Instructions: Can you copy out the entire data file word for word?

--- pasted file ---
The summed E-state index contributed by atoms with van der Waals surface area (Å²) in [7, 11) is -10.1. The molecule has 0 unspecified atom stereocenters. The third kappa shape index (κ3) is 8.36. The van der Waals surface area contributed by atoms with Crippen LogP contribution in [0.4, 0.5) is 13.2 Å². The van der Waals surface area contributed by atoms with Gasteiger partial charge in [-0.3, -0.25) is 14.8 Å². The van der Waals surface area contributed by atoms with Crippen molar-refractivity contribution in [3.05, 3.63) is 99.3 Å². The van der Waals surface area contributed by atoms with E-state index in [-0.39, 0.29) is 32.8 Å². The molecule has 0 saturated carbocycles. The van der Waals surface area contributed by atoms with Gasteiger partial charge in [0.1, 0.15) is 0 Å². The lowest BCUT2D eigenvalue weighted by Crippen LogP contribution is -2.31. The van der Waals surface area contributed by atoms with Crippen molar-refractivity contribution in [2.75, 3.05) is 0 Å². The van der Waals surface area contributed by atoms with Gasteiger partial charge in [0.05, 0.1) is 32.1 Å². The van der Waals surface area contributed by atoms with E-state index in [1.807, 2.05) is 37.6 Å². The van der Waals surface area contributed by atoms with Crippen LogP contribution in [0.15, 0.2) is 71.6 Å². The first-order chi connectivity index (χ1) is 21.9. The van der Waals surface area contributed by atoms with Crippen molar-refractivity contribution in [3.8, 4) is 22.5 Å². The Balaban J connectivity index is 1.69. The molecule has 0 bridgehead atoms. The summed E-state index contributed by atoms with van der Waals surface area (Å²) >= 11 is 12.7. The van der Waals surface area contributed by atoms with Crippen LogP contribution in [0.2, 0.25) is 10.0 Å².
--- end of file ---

The summed E-state index contributed by atoms with van der Waals surface area (Å²) in [7, 11) is -10.1. The molecule has 0 unspecified atom stereocenters. The third kappa shape index (κ3) is 8.36. The van der Waals surface area contributed by atoms with Crippen LogP contribution in [0.4, 0.5) is 13.2 Å². The van der Waals surface area contributed by atoms with Gasteiger partial charge in [-0.3, -0.25) is 14.8 Å². The van der Waals surface area contributed by atoms with Crippen molar-refractivity contribution in [3.05, 3.63) is 99.3 Å². The van der Waals surface area contributed by atoms with E-state index in [-0.39, 0.29) is 32.8 Å². The molecule has 0 saturated carbocycles. The van der Waals surface area contributed by atoms with Gasteiger partial charge in [0.1, 0.15) is 0 Å². The lowest BCUT2D eigenvalue weighted by Crippen LogP contribution is -2.31. The van der Waals surface area contributed by atoms with Crippen molar-refractivity contribution in [2.75, 3.05) is 0 Å². The van der Waals surface area contributed by atoms with Gasteiger partial charge in [0.05, 0.1) is 32.1 Å². The van der Waals surface area contributed by atoms with E-state index in [1.807, 2.05) is 37.6 Å². The van der Waals surface area contributed by atoms with Crippen LogP contribution in [0.15, 0.2) is 71.6 Å². The first-order chi connectivity index (χ1) is 21.9. The van der Waals surface area contributed by atoms with Crippen molar-refractivity contribution in [3.8, 4) is 22.5 Å². The Balaban J connectivity index is 1.69. The molecule has 0 bridgehead atoms. The summed E-state index contributed by atoms with van der Waals surface area (Å²) >= 11 is 12.7. The van der Waals surface area contributed by atoms with Crippen LogP contribution in [0.2, 0.25) is 10.0 Å².